At 9 a.m. on Wednesday, April 10, a Tunisian NGO sent out a photograph of the National Constituent Assembly on Twitter. In the photo, two out of Tunisia’s 217 nationally elected officials are seen at their desks. At 10 a.m, one hour after the scheduled starting time for a plenary session that included voting on the establishment of an independent judicial body, the same Twitter feed sent out an update: “38 deputies present in the chamber…”
According to the watchdog organization, Al-Bawsala, this problem of tardiness and absenteeism in Tunisia’s first genuinely democratic body has been relatively constant following the revolution. More than that, the problem gets to the heart of Tunisia’s continuing difficulties in transitional democracy.
“People are angry about this assembly,” says Selim Kharrat, Executive Director of Al-Bawsala.
“We accept that all parliaments suffer from absenteeism, but Tunisia is not normal,” he says, referring to Tunisia’s fragile democratic transition following decades of dictatorship.
Popular anger is compounded by the fact that assembly members have broken several deadlines for completing a new constitution, while they have voted to increase their salaries and benefits so that they now receive between five and ten times the average Tunisian salary.
The Tunisian National Constituent Assembly was democratically elected in October 2011, a landmark accomplishment for the first Arab country to overthrow its despot. The assembly was initially tasked with writing a new constitution within a year before dissolving. However, the body quickly took on the additional role of parliament. Al-Bawsala has been one of the few organizations to monitor nearly all of the assembly’s plenary sessions. They run a website that publishes the attendance and voting records of assembly members. In March, Al-Bawsala presented some of its finding to the assembly’s Commission of Rules and Procedure and Immunity.
“After 22 plenary sessions, held between January 17th and February 25th, 2013, we have recorded an average of 73 minutes of delay per session, with a peak of 2 hours and 45 minutes of delay. The average number of presence is 90 members out of 217,” the president of Al-Bawsala, Amira Yahyaoui told the elected officials.
The damning report caused a stir, garnering scathing criticism from some elected deputies and support from others. According to Kharrat, after their presentation, assembly Vice President Mehrezia Laabidi said: “We understand why people are upset with the assembly.” However, days after the report, the eldest member of the assembly, Tahar Hmila, called for Yahyaoui to be banned from entering the assembly before verbally attacking another Al-Bawsala employee, Myriam Ben Ghazi.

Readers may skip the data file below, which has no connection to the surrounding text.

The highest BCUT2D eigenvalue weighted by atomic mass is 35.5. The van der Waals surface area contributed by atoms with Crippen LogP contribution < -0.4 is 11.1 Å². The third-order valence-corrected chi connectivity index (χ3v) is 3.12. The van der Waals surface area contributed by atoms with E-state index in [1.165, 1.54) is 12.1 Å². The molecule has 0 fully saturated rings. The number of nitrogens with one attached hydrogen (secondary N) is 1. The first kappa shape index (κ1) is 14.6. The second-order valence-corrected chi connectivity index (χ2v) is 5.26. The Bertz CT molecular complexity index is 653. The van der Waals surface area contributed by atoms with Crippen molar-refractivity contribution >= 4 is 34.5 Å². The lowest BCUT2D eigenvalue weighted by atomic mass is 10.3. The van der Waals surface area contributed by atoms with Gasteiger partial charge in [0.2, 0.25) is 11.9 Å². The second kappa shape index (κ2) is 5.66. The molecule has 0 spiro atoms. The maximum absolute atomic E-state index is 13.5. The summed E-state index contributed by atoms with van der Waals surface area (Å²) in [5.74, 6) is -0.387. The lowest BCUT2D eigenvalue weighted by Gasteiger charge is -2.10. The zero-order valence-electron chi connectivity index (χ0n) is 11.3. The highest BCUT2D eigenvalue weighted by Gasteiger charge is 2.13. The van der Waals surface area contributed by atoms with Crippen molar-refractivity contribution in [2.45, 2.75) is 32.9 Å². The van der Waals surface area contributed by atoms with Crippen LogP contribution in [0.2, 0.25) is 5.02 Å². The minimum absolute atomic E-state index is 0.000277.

Asked why he confronted Al-Bawsala in this manner, Hmila, formerly the interim president of the assembly due to seniority, accused the NGO of being an agent of French imperialism.
“They are all Francophones… Civil society associations are all there to abort this revolution. They are against this constitution because it doesn’t accord with a French perspective,” he said.
Asked about Al-Bawsala’s stated commitment to transparency and accountability, he responded that “they are little liars.”
But Ben Ghazi says that his anger stems from the fact that Al-Bawsala recently caught him voting in support of the formation of the new government led by Prime Minister Ali Laarayedh, despite the fact that, publicly, he opposed its formation.
“All the old guys think they are the ultimate authority in Tunisia and no one should question them. They are so old-fashioned. They feel exposed, with no sense of privacy – and that’s what should happen. They just don’t get it,” says Ben Ghazi.
While Ben Ghazi says she has experienced hostility from some members, many others seek her out for information about their own voting records.
“Even assembly members come up and ask me: ‘What’s my percentage of absences?’ One chased me down the street. Some are worried about their numbers. Some want to brag about it,” she says.
In their initial report to the assembly’s internal rules commission, Al-Bawsala singled out some members for their attendance. They noted that member Mahmoud El May attended only 2 percent of the plenary sessions that focused on dealing with the formation of the independent election committee. El May, in his defense, notes that during those sessions, his time was divided between taking care of his sick wife and going to Turkey as part of an official delegation. He accuses Al-Bawsala of being unprofessional.